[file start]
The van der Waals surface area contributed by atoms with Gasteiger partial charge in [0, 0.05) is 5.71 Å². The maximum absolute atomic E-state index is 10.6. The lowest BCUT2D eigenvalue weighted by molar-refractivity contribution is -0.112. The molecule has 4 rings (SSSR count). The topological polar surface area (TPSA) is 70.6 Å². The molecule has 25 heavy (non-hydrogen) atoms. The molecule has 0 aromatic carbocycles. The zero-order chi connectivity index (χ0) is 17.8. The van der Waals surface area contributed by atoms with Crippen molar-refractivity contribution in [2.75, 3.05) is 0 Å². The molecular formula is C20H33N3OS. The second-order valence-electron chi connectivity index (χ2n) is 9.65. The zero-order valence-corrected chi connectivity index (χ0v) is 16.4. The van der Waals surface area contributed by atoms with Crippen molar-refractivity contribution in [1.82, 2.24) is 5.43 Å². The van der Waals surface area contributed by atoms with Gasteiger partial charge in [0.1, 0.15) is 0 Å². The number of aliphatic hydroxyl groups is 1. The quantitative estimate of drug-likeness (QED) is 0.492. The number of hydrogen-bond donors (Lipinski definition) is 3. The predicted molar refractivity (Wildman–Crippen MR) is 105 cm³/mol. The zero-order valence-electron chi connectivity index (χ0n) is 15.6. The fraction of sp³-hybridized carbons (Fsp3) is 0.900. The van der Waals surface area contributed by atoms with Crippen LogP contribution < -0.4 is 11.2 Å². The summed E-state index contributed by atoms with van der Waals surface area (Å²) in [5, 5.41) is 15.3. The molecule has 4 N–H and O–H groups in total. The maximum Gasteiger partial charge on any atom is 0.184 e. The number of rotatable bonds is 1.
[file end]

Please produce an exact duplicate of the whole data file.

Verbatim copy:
The van der Waals surface area contributed by atoms with Gasteiger partial charge in [0, 0.05) is 5.71 Å². The maximum absolute atomic E-state index is 10.6. The lowest BCUT2D eigenvalue weighted by molar-refractivity contribution is -0.112. The molecule has 4 rings (SSSR count). The topological polar surface area (TPSA) is 70.6 Å². The molecule has 25 heavy (non-hydrogen) atoms. The molecule has 0 aromatic carbocycles. The zero-order chi connectivity index (χ0) is 17.8. The van der Waals surface area contributed by atoms with Crippen molar-refractivity contribution in [2.75, 3.05) is 0 Å². The molecular formula is C20H33N3OS. The second-order valence-electron chi connectivity index (χ2n) is 9.65. The zero-order valence-corrected chi connectivity index (χ0v) is 16.4. The van der Waals surface area contributed by atoms with Crippen molar-refractivity contribution in [1.82, 2.24) is 5.43 Å². The van der Waals surface area contributed by atoms with Gasteiger partial charge in [0.1, 0.15) is 0 Å². The number of aliphatic hydroxyl groups is 1. The quantitative estimate of drug-likeness (QED) is 0.492. The number of hydrogen-bond donors (Lipinski definition) is 3. The predicted molar refractivity (Wildman–Crippen MR) is 105 cm³/mol. The zero-order valence-electron chi connectivity index (χ0n) is 15.6. The fraction of sp³-hybridized carbons (Fsp3) is 0.900. The van der Waals surface area contributed by atoms with Crippen LogP contribution < -0.4 is 11.2 Å². The summed E-state index contributed by atoms with van der Waals surface area (Å²) in [5, 5.41) is 15.3. The molecule has 4 N–H and O–H groups in total. The maximum Gasteiger partial charge on any atom is 0.184 e. The number of rotatable bonds is 1.